|Table 1: Effect of Tinospora cordifolia on the tail fl ick reaction time in Wistar albino rats.|
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Effect of Tinospora Cordifolia on Fasting Blood Glucose
At the end of 15 days of treatment, the FBS in the NC group remained in the range of 63-85mg/dl while the animals in diabetic control showed very high values (>500mg/dl). In the SC group, there was no change in FBS values except in one animal where it was 142mg/dl (from a value of 417gms/ dl). The TC1, TC2 and TC3 groups showed no response except in one animal in the TC2 group, where an improvement from 354mg/ dl to 264 mg/dl was observed.
Effect of Tinospora Cordifolia on Body Weight
There was weight loss in the DC group as compared to their baseline values (7.8%) which was not statistically significant. The SC group, however, did not show any weight loss. TC1 and TC2 showed significant reduction in body weight compared to their base line values, the mean reduction being 28%, and 10% respectively (P<0.05). There was no reduction in the feed intake in any of the groups [Table 2].
|Table 2: Effect of Tinospora cordifolia on body weight in Wistar albino rats|
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Effect of Tinospora cordifolia on aldose reductase.
Quercetin at a concentration of 0.5μg/mL exhibited 46.19% inhibition of aldose reductase activity. Percent inhibition of aldose reductase enzyme by the TC samples at different concentrations was calculated and plotted on a graph. IC 50 of TC was 103 μg/mL [Table 3].
|Table 3: Effect of Tinospora cordifolia on aldose reductase enyme activity in-vitro|
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| » Discussion|| |
The model chosen in the present study was based on the principle that at an increased level of blood sugar in a diabetic rat, hyperalgesia due to the hyperactivity of C nociceptive fibres will be observed. This can be detected as a reduced latent period (reaction time) for tail flick in response to radiant heat by the analgesiometer.  A drug beneficial in DN will reverse the hyperalgesia.
The aqueous extract of stem of Tinospora cordifolia (TC), commonly known as Guduchi sattwa in Ayurveda, is recommended for the treatment of diabetes mellitus.  We, therefore, preferred the aqueous extract of the stem. The extract met with all the analytical specifications of the standardized herbal extract as per the international standards.
Diabetic neuropathy is characterized by an increased sensitivity to touch and pain due to neuronal loss or alteration in the neurotransmitters. It is reported that significant hyperalgesia i.e. a reduction in the flick tail latency to radiant heat develops 3 weeks after induction of diabetes. A similar observation was made in the present study. Aqueous extract of Tinospora cordifolia reversed the hyperalgesia at all three doses, with significant effects at 200 and 400 mg/kg b.w.. This is in contrast with the study by Grover et al where there was a non significant response at 400 mg/kg.  The response increased with increase in the dose although a typical dose response relationship was not observed with the three doses.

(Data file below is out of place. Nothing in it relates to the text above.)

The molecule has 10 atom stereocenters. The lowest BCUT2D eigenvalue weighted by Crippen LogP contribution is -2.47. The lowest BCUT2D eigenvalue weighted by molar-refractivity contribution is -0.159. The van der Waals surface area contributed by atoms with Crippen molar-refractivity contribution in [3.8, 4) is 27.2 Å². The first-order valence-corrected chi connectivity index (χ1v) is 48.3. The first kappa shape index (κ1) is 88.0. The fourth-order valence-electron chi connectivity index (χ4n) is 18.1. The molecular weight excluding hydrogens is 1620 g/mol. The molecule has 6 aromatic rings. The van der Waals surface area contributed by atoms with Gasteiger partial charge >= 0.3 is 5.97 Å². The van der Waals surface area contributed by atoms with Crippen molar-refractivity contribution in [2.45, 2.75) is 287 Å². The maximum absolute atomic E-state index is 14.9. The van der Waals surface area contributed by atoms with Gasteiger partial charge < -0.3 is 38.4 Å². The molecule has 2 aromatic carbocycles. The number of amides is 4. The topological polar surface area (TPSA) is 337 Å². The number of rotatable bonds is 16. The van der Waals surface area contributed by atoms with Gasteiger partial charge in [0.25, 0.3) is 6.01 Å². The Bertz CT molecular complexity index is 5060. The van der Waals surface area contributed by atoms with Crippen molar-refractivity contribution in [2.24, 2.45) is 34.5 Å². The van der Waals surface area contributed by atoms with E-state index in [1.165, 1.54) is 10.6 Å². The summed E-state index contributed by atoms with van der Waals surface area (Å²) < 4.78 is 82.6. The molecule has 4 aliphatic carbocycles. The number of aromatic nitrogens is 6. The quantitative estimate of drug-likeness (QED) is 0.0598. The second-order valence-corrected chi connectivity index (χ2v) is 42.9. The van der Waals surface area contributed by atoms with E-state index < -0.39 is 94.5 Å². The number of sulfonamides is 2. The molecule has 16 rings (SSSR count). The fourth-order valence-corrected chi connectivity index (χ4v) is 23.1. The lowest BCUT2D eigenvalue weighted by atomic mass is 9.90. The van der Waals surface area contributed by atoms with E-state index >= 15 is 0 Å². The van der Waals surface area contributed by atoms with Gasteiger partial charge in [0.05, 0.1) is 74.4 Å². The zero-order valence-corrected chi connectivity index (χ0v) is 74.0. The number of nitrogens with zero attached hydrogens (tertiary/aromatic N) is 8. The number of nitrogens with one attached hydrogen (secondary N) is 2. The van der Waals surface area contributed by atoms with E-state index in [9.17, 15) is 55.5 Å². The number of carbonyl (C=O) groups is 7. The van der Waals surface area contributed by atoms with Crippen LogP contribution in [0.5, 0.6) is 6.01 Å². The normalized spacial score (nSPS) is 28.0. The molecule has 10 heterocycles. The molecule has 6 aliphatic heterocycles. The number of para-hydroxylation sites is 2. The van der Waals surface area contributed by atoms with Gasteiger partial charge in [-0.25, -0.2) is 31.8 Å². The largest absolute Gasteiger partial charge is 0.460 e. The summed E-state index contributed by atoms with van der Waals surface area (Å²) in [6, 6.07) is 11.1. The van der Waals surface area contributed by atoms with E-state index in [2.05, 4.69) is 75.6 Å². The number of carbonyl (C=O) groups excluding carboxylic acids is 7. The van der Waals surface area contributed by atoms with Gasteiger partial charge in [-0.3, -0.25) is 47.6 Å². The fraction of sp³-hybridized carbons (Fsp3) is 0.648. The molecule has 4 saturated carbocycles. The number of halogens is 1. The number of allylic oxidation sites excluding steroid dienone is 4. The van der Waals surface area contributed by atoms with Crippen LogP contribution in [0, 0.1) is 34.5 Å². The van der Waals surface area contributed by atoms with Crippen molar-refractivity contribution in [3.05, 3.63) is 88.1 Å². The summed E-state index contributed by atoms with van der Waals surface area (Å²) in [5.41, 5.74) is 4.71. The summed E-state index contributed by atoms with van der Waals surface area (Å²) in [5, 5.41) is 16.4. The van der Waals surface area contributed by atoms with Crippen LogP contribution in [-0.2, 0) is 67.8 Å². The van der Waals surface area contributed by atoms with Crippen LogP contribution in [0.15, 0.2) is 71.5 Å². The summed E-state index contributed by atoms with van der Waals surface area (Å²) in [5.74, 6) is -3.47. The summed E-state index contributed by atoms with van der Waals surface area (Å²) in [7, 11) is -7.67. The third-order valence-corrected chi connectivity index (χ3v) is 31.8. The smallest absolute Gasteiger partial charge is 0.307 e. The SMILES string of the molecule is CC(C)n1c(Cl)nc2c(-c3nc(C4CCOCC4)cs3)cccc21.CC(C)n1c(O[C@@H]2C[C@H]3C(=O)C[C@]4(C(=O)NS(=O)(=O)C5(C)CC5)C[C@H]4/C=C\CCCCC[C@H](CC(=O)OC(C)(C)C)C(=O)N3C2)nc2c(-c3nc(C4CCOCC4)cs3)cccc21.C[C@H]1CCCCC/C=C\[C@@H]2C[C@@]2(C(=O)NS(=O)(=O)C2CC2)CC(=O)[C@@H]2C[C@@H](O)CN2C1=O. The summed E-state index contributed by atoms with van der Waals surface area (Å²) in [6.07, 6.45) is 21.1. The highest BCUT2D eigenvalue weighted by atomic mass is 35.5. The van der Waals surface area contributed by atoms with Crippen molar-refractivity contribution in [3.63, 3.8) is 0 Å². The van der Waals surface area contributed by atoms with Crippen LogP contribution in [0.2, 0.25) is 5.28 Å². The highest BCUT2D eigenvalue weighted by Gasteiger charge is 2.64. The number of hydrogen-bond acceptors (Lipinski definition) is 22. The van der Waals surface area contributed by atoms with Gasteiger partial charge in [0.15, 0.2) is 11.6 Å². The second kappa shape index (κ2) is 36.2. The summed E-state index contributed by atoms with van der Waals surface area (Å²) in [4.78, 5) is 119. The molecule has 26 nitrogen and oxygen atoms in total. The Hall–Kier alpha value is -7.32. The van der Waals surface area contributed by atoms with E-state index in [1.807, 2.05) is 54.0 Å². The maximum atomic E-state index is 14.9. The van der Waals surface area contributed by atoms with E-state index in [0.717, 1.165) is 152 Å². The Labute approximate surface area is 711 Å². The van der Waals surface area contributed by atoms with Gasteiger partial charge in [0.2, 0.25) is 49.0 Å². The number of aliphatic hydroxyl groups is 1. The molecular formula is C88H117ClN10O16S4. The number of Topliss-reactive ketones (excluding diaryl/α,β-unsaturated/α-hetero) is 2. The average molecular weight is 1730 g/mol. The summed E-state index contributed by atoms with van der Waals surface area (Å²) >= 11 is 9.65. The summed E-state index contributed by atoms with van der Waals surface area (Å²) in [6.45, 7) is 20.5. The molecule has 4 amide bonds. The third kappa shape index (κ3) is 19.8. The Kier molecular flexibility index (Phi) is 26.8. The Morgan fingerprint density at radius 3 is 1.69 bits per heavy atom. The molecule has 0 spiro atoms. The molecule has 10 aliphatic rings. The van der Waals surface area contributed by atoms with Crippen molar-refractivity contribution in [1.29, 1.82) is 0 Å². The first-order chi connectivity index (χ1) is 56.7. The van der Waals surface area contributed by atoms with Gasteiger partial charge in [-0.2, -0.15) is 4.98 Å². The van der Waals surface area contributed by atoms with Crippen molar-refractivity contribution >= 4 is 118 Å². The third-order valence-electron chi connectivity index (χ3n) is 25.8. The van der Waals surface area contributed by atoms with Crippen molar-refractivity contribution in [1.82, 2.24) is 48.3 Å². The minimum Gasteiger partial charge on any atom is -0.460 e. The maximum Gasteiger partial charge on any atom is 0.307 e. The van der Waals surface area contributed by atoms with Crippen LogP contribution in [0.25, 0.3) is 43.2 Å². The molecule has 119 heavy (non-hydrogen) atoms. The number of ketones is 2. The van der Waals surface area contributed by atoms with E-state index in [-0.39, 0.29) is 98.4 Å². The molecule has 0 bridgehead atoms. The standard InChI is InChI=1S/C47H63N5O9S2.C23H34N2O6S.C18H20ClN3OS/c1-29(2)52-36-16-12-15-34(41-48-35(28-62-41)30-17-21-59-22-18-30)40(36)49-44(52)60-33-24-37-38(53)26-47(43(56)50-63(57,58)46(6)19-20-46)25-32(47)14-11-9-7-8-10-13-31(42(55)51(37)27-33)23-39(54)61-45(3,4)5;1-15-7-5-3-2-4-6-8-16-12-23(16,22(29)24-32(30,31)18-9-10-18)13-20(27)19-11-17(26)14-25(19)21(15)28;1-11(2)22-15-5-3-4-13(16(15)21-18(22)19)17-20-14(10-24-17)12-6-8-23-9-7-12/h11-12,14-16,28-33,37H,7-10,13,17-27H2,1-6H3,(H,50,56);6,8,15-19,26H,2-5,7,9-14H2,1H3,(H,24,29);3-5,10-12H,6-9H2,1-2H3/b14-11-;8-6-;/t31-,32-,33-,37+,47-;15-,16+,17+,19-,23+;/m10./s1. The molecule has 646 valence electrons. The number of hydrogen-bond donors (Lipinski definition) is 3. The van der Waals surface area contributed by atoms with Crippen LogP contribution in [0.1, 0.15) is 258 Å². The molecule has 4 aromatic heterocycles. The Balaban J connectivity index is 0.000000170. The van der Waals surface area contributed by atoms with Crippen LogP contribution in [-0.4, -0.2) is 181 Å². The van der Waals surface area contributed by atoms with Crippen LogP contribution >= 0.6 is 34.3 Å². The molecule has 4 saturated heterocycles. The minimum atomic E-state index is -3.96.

S.S. Singh, et al investigated the chemical constituents and the medicinal properties of ethanolic extract of Tinospora cordifolia at a dose of 400mg/kg body weight, which produced a significant reduction of blood sugar in alloxan induced diabetic rats.  Grover et al studied the effect of aqueous extract at 400mg/kg body weight on FBS in streptozotocin induced severely diabetic rats when treated for 6 weeks.  They concluded that TC is not effective in severe diabetes (FBS above 400 mg/kg). Our observations are in concurrence with this study as far as the improvement in the diabetic state is concerned (the FBS levels in diabetic rats were not reduced). We chose a dose of 90 mg/kg of streptozotocin as we were unable to induce hyperalgesia at lesser doses in our pilot studies.
A significant reduction in the body weight was also observed with TC1 and TC2 inspite of normal feed intake and absence of any behavioural abnormalities. Though Ayurveda mentions the use of Tinospora in obesity, we could not find any study on the anti-obesity effect of TC. On the contrary, Stanley et al have shown a significant reduction in blood glucose and brain lipids and an increase in body weight, total haemoglobin and hepatic hexokinase with T. cordifolia root extract (TCREt).  The anti-obesity effect needs further exploration.
Clinical trials with aldose reductase inhibitor, Sorbinil (Pfizer-CP45634) have demonstrated significant improvement in the pain relief, motor and sensory nerve conduction velocities with minimum toxicity in patients with DN. These observations suggest that aldose reductase inhibitors may be important in the treatment of symptomatic, somatic and autonomic neuropathies complicating diabetes.  Hence the in-vitro effect of TC on aldose reductase inhibition was observed. It showed an inhibitory effect although the IC50 was higher as compared to the standard (quercetin). Thus, the beneficial effect of TC on diabetic neuropathy appears to be due to its analgesic effect and unrelated to its anti-hyperglycemic effect. Aldose reductase inhibition may contribute to this action. An anti-oxidant role of TC cannot be ruled out as oxidative damage contributes to the causation of diabetic neuropathy and TC is proven to be an anti-oxidant in experimental models. 
Limitations of the study: The study gives only preliminary evidence about the role of TC in diabetic neuropathy. Experiments involving nerve conduction studies would be more confirmatory. Moreover, a true dose response relationship of the action of TC on hyperalgesia could not be demonstrated, which may be because of a small sample size.
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[Table 1], [Table 2], [Table 3]